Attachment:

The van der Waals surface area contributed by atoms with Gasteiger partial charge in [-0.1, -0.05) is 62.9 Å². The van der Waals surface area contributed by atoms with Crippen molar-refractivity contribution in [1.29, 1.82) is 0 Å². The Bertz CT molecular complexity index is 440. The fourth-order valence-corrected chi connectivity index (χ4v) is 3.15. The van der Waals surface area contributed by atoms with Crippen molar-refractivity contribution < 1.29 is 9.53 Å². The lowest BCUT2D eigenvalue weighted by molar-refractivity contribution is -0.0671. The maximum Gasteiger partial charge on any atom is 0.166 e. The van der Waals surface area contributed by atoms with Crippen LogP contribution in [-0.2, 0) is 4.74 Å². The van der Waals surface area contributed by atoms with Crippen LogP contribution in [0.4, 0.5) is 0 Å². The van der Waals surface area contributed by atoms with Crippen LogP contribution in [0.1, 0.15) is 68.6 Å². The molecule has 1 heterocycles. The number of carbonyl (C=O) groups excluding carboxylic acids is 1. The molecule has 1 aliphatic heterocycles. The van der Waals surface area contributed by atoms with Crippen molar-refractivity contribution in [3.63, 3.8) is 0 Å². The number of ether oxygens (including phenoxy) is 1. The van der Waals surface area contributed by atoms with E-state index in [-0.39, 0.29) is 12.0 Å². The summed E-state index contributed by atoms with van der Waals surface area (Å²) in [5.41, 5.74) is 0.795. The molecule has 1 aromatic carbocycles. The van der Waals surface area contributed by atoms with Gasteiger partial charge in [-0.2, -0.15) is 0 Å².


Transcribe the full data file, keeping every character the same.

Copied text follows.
The van der Waals surface area contributed by atoms with Gasteiger partial charge in [-0.1, -0.05) is 62.9 Å². The van der Waals surface area contributed by atoms with Crippen molar-refractivity contribution in [1.29, 1.82) is 0 Å². The Bertz CT molecular complexity index is 440. The fourth-order valence-corrected chi connectivity index (χ4v) is 3.15. The van der Waals surface area contributed by atoms with Crippen molar-refractivity contribution < 1.29 is 9.53 Å². The lowest BCUT2D eigenvalue weighted by molar-refractivity contribution is -0.0671. The maximum Gasteiger partial charge on any atom is 0.166 e. The van der Waals surface area contributed by atoms with Crippen LogP contribution in [-0.2, 0) is 4.74 Å². The van der Waals surface area contributed by atoms with Crippen LogP contribution in [0.4, 0.5) is 0 Å². The van der Waals surface area contributed by atoms with Crippen LogP contribution in [0.1, 0.15) is 68.6 Å². The molecule has 1 heterocycles. The number of carbonyl (C=O) groups excluding carboxylic acids is 1. The molecule has 1 aliphatic heterocycles. The van der Waals surface area contributed by atoms with Crippen molar-refractivity contribution in [3.63, 3.8) is 0 Å². The number of ether oxygens (including phenoxy) is 1. The van der Waals surface area contributed by atoms with E-state index in [-0.39, 0.29) is 12.0 Å². The summed E-state index contributed by atoms with van der Waals surface area (Å²) in [5.41, 5.74) is 0.795. The molecule has 1 aromatic carbocycles. The van der Waals surface area contributed by atoms with Gasteiger partial charge in [-0.2, -0.15) is 0 Å².